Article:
High Tailin’ it to the SHRM Annual Conference
I’m getting ready to join some fellow HR peeps on the annual pilgrimage to the 2011 SHRM Annual Conference and Exposition in a few weeks. I admit I’m looking forward to hearing opening keynote speaker Sir Richard Branson and I predict that the closing keynote speaker, Michael J. Fox, will be inspiring and probably fairly successful at ‘connecting’ with the (10? 15?)20,000 + folks who will be attending his session (although he will forever remain Alex P. Keaton/Marty McFly in my heart). I’m not particularly a big fan of the super-mega-ginormous-keynote-general sessions. I tend to sit way in the back (like a HS juvie sitting in the back row of class?) and watch on the monitors, so quite frankly I might as well be sitting at home and watching on TV. And certainly those ‘big names’
often sometimes miss the mark. But every now and again I’m pretty pleased when the keynote speaker gets it right and manages to tie their message to applicable and meaningful HR content.
Charlie Judy over at HR Fishbowl had a good summary yesterday of why HR Pros need to attend the SHRM Annual Conference – with a tad bit of a firestorm (check it out). I guess Charlie and I are simpatico. I had the draft of today’s post ready to roll before I saw his post and gotta admit that his viewpoint pretty much aligns with mine.
I get value from the conference – or else I wouldn’t go. Oh sure, I need to wade through a lot of
feel-good motivational rah-rah-cheer-cheer clutter in the schedule, but I generally find several intriguing conference sessions occurring at any one time to choose from. I take advantage of the Expo Hall experience by targeting the vendors I want to talk with if I’m considering a purchase. And I spend a vast amount of time re-connecting with HR colleagues from around the country (who I may only see in person a handful of times per year), making new connections, and having coffee, drinks and dinner with anyone/everyone I can.
I give the SHRM planning team credit for pulling this together. Having worked as a volunteer in 2004 (New Orleans) and then serving as a volunteer committee co-chair in 2009 (conference bag-stuffing – OY!) also in New Orleans, I got a glimpse behind the scenes in the year leading up to the conference.
- I have to applaud SHRM for soliciting feedback and working to improve the conference experience from year-to-year. For 2011 they’ve committed to more practitioners presenting at sessions and after glancing through the conference program it seems they’ve moved a bit in that direction. I don’t get too cranked up for a speaker when their only qualification appears to be that they have “CSP” after their name. I’m quite pleased to say that one of my friends and Louisiana HR-dude, Mike Brady, is presenting a concurrent session on Tuesday. I like him so much I’ve even forgiven him for using the phrase “Seat at the Table” in the name of his session. (love ya Mike!)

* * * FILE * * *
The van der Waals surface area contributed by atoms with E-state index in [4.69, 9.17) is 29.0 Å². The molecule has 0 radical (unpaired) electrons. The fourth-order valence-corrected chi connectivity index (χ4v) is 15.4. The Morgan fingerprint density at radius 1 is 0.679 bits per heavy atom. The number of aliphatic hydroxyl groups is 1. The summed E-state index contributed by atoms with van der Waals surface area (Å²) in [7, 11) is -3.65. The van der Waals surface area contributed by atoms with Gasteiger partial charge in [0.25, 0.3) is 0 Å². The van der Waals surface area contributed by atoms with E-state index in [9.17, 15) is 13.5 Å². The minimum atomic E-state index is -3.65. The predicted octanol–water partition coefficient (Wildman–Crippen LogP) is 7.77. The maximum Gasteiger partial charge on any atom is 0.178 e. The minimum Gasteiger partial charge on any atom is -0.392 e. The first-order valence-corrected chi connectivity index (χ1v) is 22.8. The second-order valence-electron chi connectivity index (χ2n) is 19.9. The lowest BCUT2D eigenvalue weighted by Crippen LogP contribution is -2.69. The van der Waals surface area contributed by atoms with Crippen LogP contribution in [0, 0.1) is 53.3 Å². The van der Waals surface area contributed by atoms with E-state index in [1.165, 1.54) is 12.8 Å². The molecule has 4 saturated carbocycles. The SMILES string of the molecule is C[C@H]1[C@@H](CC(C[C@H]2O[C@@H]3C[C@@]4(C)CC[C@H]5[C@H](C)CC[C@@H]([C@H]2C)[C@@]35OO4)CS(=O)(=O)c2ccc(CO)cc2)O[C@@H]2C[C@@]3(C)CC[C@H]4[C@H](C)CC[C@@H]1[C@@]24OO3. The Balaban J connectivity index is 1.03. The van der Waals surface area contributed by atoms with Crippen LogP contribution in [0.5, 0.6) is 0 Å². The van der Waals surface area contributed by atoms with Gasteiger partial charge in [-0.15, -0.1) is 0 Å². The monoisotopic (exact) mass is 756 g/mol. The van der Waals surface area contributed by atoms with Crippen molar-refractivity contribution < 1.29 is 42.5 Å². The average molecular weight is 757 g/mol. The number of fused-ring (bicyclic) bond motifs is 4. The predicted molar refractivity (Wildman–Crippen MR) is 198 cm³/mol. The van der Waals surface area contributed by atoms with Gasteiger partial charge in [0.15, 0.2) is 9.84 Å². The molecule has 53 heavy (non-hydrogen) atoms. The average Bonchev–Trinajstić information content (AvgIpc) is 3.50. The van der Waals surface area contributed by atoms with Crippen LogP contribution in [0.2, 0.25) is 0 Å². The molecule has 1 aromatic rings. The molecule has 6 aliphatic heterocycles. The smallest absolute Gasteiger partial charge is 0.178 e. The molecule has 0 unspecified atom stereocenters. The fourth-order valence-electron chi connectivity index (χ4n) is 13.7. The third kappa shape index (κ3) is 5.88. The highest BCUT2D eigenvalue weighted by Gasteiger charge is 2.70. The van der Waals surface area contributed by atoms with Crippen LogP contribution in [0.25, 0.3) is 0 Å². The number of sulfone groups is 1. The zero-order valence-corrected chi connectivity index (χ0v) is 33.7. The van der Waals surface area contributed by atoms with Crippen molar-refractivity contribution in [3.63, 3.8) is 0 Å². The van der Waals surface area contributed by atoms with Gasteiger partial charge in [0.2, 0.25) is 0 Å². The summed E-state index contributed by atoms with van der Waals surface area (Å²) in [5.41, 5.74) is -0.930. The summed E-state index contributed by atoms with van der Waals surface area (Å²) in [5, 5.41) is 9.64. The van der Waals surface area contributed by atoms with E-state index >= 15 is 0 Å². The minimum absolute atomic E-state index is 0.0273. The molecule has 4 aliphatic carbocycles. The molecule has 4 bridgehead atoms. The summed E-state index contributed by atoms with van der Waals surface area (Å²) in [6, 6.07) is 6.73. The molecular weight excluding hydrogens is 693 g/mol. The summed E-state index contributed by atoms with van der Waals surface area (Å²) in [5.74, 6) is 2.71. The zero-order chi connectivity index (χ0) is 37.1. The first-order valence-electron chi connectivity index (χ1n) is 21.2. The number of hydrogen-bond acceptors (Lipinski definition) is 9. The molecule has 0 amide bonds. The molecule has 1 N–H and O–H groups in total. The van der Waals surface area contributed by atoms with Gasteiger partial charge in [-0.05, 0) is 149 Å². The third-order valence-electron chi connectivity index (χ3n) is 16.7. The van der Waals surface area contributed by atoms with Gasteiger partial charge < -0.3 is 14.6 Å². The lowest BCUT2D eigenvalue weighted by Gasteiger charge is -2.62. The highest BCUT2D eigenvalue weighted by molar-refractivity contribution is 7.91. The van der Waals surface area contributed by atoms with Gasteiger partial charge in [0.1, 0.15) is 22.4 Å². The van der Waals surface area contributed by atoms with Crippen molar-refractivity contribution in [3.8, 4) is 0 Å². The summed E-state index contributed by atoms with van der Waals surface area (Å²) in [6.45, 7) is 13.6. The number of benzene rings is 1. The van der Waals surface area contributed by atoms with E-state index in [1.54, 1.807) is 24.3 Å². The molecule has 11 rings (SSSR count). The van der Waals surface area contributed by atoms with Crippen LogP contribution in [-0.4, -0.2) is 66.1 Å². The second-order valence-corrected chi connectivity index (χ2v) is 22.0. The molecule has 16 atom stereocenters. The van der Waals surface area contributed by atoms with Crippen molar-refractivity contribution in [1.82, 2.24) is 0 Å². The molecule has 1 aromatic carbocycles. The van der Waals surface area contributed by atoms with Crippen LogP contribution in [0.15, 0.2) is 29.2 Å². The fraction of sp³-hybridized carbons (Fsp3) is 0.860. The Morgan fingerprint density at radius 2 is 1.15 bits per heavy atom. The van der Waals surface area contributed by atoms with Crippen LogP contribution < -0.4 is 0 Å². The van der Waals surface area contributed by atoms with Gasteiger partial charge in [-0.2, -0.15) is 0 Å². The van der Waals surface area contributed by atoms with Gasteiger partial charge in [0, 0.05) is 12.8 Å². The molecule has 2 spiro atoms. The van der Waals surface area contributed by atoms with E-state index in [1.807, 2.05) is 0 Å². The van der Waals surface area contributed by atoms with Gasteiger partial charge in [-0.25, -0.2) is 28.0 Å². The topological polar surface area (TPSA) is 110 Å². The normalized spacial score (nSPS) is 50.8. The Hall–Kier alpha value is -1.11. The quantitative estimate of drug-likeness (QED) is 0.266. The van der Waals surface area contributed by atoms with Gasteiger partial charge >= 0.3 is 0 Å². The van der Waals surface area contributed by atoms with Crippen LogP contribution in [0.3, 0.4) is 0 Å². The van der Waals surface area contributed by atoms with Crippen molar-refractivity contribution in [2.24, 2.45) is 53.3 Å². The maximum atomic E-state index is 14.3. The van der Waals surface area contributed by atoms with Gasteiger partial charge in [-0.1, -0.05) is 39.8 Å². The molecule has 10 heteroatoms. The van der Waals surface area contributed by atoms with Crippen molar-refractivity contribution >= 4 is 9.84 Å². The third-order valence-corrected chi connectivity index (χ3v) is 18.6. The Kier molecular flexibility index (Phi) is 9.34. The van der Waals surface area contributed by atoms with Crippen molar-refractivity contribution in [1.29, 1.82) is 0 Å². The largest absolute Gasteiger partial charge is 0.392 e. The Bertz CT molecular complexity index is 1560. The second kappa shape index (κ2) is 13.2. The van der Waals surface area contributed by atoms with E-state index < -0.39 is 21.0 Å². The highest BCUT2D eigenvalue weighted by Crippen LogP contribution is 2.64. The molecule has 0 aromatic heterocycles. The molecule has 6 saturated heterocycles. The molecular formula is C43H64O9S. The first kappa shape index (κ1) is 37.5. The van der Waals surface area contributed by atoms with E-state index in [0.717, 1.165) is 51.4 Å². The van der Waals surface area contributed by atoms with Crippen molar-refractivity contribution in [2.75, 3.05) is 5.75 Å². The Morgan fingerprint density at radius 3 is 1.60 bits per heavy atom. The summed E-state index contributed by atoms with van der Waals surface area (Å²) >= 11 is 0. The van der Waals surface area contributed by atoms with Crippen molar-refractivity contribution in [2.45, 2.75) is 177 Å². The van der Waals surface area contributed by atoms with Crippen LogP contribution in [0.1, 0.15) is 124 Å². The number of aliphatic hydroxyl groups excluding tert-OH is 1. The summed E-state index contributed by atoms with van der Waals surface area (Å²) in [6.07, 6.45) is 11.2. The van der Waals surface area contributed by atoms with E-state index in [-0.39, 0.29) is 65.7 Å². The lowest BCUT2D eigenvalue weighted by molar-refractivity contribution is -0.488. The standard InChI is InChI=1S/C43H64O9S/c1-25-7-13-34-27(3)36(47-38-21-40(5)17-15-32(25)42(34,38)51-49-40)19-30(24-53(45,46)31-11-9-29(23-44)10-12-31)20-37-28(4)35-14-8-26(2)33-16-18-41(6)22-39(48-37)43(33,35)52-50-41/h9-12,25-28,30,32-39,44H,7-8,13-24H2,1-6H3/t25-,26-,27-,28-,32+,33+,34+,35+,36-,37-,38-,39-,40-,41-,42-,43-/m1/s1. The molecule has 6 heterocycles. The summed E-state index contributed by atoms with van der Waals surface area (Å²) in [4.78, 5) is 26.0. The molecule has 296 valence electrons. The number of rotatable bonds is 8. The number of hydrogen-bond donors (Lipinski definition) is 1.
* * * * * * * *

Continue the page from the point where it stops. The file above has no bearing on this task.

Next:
- I like SHRM’s continuing and expanded focus on getting social media and social networking right. Super props once again to Curtis Midkiff and the rest of the team at SHRM HQ for continuing to embrace and explore new ways of doing things. Between the tweet-up which promises to be even bigger than last year’s event in San Diego (at which I won an iPad – thanks HRCI!) and the new Conference Mobile App there’s a focus on expanding the conference experience by tapping into the power of technology and social networks.
- As a dedicated SHRM-ite and SHRM volunteer, I certainly enjoy chilling in the volunteer leader’s lounge, and having the chance to chat with various SHRM honchos from HQ. I get to do my annual hang-fest with my pals from the SHRM Garden State Council because it’s the one time during the year we all get to see each other after first connecting at the SHRM Leadership Conference in 2008.
So yeah, it’s pretty much a love-fest between me and the SHRM Annual Conference although there are certainly aspects I don’t enjoy –
- elbowing my way through greedy swag-chasing attendees in the Expo Hall
- lack of fast/easy access to coffee first thing in the morning when dashing to one of the 7 AM sunrise sessions
- hit-or-miss wifi/phone connections
- cumbersome conference bags (I don’t even take one anymore)
Is it the world’s greatest HR conference? Probably not.
But it’s all in what you make it isn’t it? I approach the conference with the intent to ‘get my money’s worth.” So I gather nuggets and morsels from different sessions and I observe and think and learn. And at the end of the three days, I ask myself “Am I going home with MORE knowledge and/or ideas to improve myself or my organization?” As long as the answer keeps being “yes,” you can count on seeing me in Atlanta, Chicago, Orlando…..
Who else is with me? Anyone? Is the SHRM Annual Conference on YOUR must-do list?